General stock market jitters and last week’s trade tension between the US and China have been among the explanations for the flop of the highly-anticipated initial public offering of Uber Technologies (NYSE:UBER). Investors meanwhile are preparing for another stock market bruising, with Uber’s share price standing nearly nine percent lower in early trade in New York this morning.
Analysts weigh in on Uber IPO flop
Uber’s stock tumbled on Friday on its market debut, ending the day 7.6 percent lower, and giving the company a market cap of $69.7 billion. The ride-hailing service priced its IPO on Thursday at $45 per share, marking the low end of its guidance range. The move came after the company had already lowered its valuation in the run-up to the float, responding to investor concerns over losses, as well as to the lacklustre IPO of rival Lyft (NASDAQ:LYFT) earlier this year.
“The business is unprofitable, new entrants can enter the market, there is potential regulatory risk, and it is very price sensitive,” Robert Johnson, professor of finance at Heider College of Business, Creighton University in Omaha, Nebraska, commented, as quoted by Reuters.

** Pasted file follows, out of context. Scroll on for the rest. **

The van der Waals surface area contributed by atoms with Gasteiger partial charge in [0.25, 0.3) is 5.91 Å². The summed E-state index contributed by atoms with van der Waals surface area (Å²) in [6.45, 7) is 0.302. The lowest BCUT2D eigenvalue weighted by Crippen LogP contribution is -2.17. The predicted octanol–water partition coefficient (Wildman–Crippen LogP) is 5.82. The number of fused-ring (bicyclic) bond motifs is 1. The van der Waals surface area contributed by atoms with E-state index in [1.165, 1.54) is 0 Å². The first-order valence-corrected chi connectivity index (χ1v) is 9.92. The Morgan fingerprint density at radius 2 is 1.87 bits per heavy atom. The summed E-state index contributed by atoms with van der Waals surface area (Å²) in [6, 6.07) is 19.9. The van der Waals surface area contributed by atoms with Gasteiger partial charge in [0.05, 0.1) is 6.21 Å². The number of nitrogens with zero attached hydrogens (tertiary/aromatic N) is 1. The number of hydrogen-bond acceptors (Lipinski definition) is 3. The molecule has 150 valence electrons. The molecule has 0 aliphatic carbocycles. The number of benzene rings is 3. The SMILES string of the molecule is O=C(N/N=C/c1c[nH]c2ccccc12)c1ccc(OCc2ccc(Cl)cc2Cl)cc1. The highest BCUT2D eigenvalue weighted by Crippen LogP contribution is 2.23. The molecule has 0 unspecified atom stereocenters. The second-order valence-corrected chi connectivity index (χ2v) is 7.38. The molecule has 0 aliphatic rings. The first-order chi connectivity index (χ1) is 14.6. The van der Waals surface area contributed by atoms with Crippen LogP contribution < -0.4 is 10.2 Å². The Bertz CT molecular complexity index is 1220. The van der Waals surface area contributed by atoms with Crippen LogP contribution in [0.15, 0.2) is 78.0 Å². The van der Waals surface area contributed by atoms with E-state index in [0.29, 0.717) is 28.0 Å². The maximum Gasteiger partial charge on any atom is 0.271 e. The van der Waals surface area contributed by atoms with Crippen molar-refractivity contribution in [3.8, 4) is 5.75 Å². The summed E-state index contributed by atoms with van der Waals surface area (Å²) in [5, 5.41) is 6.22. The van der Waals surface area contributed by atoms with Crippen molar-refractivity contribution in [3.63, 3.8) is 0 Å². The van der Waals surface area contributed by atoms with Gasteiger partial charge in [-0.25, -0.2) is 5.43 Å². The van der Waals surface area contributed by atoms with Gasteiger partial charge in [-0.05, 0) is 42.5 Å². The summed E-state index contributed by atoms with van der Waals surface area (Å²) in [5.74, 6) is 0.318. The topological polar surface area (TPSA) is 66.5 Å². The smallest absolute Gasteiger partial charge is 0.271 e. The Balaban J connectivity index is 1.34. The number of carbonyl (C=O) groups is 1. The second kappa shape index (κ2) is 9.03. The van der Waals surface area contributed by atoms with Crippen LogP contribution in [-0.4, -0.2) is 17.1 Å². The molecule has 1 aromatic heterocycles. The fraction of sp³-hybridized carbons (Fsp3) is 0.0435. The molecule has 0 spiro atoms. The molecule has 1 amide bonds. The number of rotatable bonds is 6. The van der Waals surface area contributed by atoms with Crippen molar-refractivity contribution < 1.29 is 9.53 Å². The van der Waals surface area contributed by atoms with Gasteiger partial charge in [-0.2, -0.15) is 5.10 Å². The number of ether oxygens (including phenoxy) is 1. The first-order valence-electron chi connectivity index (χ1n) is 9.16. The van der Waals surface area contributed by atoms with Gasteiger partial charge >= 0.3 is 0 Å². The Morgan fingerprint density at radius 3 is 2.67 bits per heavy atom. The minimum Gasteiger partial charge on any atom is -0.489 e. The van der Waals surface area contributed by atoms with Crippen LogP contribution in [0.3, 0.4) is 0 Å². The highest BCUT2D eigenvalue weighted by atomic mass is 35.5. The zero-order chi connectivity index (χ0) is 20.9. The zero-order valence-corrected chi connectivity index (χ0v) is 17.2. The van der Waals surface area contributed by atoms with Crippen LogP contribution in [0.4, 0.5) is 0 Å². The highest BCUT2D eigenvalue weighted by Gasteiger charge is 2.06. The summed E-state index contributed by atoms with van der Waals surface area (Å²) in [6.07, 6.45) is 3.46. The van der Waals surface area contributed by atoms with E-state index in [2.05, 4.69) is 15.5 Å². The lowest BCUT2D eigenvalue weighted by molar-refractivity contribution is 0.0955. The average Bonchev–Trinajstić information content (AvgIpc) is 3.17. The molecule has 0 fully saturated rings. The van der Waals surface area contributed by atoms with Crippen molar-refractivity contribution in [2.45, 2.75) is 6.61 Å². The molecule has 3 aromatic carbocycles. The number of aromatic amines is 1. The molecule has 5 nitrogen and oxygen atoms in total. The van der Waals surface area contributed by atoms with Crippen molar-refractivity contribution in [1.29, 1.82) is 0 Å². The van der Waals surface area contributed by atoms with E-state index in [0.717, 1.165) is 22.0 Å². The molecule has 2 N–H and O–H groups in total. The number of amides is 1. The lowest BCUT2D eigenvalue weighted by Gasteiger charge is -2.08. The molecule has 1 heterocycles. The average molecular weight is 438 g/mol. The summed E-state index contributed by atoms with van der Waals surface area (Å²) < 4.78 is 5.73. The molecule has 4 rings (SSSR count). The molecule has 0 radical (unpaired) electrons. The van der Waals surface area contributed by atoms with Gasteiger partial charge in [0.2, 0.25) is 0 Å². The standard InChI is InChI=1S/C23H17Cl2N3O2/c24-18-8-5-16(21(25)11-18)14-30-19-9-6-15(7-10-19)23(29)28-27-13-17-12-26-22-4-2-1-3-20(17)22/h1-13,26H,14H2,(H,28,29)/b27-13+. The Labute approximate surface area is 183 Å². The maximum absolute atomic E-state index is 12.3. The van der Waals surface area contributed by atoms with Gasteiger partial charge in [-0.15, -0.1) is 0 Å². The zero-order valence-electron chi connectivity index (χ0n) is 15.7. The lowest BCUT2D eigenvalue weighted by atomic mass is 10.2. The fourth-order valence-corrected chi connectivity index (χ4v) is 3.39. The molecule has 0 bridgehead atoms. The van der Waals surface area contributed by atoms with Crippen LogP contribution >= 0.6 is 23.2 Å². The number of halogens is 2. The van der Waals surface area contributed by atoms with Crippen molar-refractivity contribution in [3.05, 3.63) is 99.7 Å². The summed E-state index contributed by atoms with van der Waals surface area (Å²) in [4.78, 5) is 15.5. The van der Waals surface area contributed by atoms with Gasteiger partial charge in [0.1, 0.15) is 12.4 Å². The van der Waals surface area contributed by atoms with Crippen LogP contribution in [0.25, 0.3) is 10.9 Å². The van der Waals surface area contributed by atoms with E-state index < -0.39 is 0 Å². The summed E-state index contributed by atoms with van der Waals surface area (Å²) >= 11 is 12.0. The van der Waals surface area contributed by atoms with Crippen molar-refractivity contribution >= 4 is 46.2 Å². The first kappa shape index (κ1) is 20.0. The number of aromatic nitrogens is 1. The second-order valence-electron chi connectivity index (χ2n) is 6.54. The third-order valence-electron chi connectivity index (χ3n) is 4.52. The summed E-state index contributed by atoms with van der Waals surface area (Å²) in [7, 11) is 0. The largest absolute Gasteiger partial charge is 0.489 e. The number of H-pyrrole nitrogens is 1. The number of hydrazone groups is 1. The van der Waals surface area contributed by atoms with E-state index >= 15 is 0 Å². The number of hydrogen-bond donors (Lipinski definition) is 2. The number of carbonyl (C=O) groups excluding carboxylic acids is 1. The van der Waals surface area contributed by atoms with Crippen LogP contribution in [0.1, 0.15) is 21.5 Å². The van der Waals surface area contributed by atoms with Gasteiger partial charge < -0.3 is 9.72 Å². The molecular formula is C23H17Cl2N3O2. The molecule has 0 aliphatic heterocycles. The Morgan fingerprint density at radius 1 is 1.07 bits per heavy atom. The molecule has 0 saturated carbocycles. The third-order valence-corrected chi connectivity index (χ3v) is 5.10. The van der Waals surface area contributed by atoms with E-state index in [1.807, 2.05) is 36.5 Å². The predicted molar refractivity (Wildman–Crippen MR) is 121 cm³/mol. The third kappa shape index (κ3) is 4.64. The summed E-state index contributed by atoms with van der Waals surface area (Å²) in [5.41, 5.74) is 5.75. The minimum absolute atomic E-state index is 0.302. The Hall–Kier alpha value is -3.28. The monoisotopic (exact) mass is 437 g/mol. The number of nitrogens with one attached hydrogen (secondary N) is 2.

Uber’s chief executive Dara Khosrowshahi meanwhile argued that the trade tensions between the US and China had played a role in the group’s weak performance during its first day of trading.
“You can’t pick when you go public,” Khosrowshahi said, as quoted by the Sydney Morning Herald. David Buik, market analyst at Core Spreads, also pointed to poor market sentiment last week.
“Last week was not a great day for the company and its advisors to hold the IPO,” he told City A.M., adding that Uber would need “need a strong supportive shareholder register to take it through these embryonic times, when growing pains will remain in evidence”.
‘Near-term speed bump’ or Lyft 2.0?
Some analysts meanwhile have pointed to the recent underperformance of rival Lyft, whose shares retreated to an all-time low last week.
“While the trade war has caused overall stock market volatility, we believe that the poor trading in Lyft was the major factor impacting Uber,” Kathleen Smith, co-founder of Renaissance Capital and manager of the IPO exchange-traded fund, told Bloomberg News. “Investors are applying the valuation multiples of Lyft to Uber. And as the Lyft stock dropped, so did Uber.”
Dan Ives, Wedbush Securities managing director, however, has taken a more positive view on Uber’s future following the IPO flop.
“We believe this is kind of a near-term speed bump, we don’t view this as a Lyft 2.0,” he said on Bloomberg TV, adding that this continued to be a ‘show me’ story.